Saying Goodbye to a Race

For the last few years, I’ve written about a spring race that Kelly (my wife) and I have race-directed, the Greater Hartford Quarter Marathon. Kelly kickstarted this event nearly two decades ago, and we’ve run it together for almost the last ten years. We’ve seen pretty much everything early April in Connecticut could throw you — snow, sleet, freezing rain, rain, a nearly 60 degree temperature range, and it’s always windy. Then, of course, this was the first race we were forced to cancel due to the COVID pandemic — and all the fun that it brought (including accusations of “stealing people’s money” by pivoting to a virtual event).

It’s all brought us to this — we’ve decided to retire the event after this year’s running. There’s no one particular reason that stands out as why; it’s more of a death by a thousand paper cuts. Here are a few of them.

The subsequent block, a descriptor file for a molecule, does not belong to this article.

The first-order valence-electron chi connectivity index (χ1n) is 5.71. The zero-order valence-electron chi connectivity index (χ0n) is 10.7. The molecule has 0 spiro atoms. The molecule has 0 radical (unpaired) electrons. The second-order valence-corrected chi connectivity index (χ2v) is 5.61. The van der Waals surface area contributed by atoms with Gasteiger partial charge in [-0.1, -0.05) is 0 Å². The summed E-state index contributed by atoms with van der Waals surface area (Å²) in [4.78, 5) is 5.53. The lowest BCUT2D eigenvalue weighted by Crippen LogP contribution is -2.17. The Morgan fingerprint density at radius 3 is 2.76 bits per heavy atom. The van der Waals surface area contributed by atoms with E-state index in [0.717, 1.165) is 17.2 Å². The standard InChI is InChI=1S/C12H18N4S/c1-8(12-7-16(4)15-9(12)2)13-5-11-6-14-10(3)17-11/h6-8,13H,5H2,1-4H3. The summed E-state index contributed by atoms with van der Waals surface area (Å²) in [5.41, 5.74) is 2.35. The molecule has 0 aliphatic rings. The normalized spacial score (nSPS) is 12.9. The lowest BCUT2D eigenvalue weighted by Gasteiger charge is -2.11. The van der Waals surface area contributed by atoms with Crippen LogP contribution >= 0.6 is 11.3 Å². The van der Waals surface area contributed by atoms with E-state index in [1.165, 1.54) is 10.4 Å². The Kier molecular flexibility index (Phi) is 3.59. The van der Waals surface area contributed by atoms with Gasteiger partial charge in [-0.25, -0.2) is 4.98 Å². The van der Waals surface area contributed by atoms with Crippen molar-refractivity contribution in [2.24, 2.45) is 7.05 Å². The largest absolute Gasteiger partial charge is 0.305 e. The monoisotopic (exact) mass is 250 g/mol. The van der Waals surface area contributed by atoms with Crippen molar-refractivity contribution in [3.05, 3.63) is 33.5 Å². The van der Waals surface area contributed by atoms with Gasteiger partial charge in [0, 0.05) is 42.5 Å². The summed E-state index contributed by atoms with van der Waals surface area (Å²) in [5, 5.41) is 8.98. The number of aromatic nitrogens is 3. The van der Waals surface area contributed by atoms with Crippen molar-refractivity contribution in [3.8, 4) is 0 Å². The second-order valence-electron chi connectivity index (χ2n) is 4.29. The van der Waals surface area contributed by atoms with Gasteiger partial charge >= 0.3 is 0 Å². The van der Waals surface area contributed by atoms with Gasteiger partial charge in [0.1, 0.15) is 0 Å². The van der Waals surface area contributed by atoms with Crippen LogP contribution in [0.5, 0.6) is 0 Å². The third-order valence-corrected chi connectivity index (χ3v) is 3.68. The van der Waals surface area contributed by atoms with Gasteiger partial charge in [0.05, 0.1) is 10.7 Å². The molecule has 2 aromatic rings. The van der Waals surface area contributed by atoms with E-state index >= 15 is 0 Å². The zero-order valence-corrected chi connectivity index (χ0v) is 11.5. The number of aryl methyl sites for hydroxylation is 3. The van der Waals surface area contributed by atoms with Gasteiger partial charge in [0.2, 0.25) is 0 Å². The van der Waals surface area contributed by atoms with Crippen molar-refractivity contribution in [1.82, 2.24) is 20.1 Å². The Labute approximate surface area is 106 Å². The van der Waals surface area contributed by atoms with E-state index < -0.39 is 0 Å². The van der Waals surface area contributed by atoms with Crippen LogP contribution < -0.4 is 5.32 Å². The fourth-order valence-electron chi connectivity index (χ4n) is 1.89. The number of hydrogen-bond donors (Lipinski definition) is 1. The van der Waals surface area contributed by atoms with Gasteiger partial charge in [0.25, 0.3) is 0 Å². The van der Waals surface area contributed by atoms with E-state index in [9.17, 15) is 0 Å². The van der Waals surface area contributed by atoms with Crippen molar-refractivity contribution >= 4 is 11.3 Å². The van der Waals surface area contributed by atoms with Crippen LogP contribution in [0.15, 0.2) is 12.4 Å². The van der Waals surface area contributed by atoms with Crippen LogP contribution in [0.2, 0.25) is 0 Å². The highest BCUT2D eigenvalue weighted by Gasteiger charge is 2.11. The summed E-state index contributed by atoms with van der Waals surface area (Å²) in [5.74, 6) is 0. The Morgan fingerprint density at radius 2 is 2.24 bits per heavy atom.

Runner Behavior Has Changed Significantly Post COVID

The COVID-19 pandemic changed us all in a variety of ways. Arguably the biggest change for the collective running and multisport landscape has been race entry purchasing behavior. With extremely few exceptions, most athletes are delaying race entry later and later. It’s understandable given the number of people who felt burned by a sea of deferrals and the inability for most race directors to refund entry fees. We definitely were included in that bucket — for this race, in particular, canceling the race less than two weeks before the event in 2020 meant everything had been paid for, or was contractually obligated to be paid for.

In response, runners and triathletes delay entering races until the last 30 days before the event. It makes it extremely hard to forecast participation levels, meaning that it’s also hard to justify figures needed for food, swag, port-o-johns, and even your timer. And in a world where you pay on a per bib basis, every bib that goes unused is just money wasted. For those of us operating on a purely volunteer basis, it adds some significant heartburn to an already stressful endeavor.